Guthrie, Earnhardt voted into Indianapolis Motor Speedway Hall of Fame

Seven-time NASCAR champion Dale Earnhardt and Janet Guthrie, the first female to compete in the Indianapolis 500, make up the 2020 inductees of the Indianapolis Motor Speedway Hall of Fame.

The two drivers will be honored at the 2020 IMS Hall of Fame induction ceremony and Indianapolis 500 Oldtimers Dinner on Thursday, May 21 in downtown Indianapolis.

The two motorsport legends were chosen from a ballot of 14 nominees by a distinguished panel of 140 auto racing journalists, participants and historians.

“Once again the Indianapolis Motor Speedway Hall of Fame voting panel has chosen two outstanding people who played direct roles in elevating the Speedway, both behind the scenes and in the public eye,” said Indianapolis Motor Speedway Foundation Chairman Tony George. “Dale Earnhardt’s embrace of the Brickyard 400, especially in 1995 Victory Lane, further elevated the race as a premier NASCAR event, while Janet’s courage, professionalism and driving talent led the way for greater female participation in motorsport.”

A true pioneer, Guthrie became the first female to be assigned to a car on the Indianapolis 500 entry list in 1976. She didn’t make a qualifying attempt that year, but returned the following year and became the first female qualifier in race history. Guthrie finished ninth in 1978, which stood as the best female finish in race history until Danica Patrick’s fourth-place finish in 2005.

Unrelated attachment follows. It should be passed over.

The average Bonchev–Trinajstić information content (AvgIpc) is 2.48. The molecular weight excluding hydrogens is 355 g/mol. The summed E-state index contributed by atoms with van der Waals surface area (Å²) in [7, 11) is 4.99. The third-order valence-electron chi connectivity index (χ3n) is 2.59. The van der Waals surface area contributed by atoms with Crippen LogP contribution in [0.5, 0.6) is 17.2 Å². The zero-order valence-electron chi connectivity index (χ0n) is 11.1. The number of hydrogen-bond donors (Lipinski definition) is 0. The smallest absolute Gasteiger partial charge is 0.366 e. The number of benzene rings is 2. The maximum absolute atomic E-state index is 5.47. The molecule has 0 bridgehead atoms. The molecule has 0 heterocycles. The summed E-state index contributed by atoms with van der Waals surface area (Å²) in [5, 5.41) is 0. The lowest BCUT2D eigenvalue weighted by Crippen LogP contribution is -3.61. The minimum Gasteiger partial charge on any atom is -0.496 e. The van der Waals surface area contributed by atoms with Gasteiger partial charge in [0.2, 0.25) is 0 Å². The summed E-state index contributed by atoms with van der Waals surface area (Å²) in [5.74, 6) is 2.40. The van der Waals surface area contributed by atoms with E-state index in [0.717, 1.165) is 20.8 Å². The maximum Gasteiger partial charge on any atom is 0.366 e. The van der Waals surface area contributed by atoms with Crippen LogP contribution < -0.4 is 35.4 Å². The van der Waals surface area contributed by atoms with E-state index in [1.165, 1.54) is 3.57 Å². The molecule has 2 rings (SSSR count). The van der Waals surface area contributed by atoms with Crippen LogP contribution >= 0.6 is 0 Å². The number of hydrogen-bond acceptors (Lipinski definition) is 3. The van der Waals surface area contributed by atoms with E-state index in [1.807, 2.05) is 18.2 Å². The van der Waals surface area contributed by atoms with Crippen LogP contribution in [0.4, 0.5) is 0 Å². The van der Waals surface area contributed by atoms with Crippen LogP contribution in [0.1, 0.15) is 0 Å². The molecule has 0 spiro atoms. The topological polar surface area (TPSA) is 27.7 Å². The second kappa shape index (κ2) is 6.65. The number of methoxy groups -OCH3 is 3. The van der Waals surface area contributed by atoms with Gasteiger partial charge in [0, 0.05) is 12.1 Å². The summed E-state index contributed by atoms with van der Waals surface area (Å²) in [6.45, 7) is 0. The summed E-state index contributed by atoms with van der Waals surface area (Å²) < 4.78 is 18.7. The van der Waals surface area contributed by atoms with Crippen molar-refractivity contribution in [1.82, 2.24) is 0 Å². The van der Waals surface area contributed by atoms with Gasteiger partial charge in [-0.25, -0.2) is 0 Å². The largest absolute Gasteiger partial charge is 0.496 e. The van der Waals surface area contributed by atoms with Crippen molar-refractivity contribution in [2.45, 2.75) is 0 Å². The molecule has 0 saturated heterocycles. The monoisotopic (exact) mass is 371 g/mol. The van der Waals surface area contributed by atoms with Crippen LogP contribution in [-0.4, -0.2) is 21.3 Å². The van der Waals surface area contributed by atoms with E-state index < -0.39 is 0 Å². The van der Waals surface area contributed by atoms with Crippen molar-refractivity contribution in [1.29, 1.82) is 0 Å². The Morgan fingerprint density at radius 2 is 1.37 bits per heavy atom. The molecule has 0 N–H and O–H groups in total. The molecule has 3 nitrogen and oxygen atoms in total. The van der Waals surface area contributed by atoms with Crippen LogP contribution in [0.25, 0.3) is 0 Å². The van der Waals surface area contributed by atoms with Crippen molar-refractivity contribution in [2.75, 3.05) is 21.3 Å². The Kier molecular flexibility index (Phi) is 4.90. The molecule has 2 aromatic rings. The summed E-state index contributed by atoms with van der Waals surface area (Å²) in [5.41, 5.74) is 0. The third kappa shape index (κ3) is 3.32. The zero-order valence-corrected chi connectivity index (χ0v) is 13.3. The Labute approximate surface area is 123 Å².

She was also the first female to ever compete in a NASCAR event on a superspeedway, competing in the 1976 World 600 at Charlotte Motor Speedway. The following February, she became the first female competitor in the Daytona 500, finishing a respectable 12th. Later that season, Guthrie recorded her career-best NASCAR finish of sixth place at Bristol Motor Speedway.

Guthrie also earned her pilot’s license at age 17 and was a candidate for NASA’s space program before the agency made it mandatory for astronauts to possess a Doctoral degree.

Earnhardt made his NASCAR Cup Series debut in the 1975 World 600 but did not run a full-time season until signing on with Rod Osterlund Racing in 1979.

His rise to stardom was almost immediate. In his first full-time season, Earnhardt won his first race at Bristol Motor Speedway and was declared Rookie of the Year. One year later, in 1980, Earnhardt his first Cup Series championship. He also won the title in 1986, 1987, 1990, 1991, 1993 and 1994.

The Kannapolis, North Carolina, native won 76 total Cup Series races, including the 1998 Daytona 500. Earnhardt was incredibly talented at Indianapolis, scoring five top 10 finishes in seven Brickyard 400 starts, with a victory in the 1995 edition of the race.

Founded in 1952 as the Auto Racing Hall of Fame, the Indianapolis Motor Speedway Hall of Fame honors and celebrates the achievements of an exclusive group of individuals at the Indianapolis Motor Speedway. The museum is located in the infield of its namesake speedway, and features one of the most extensive motorsport and automotive collections in the world.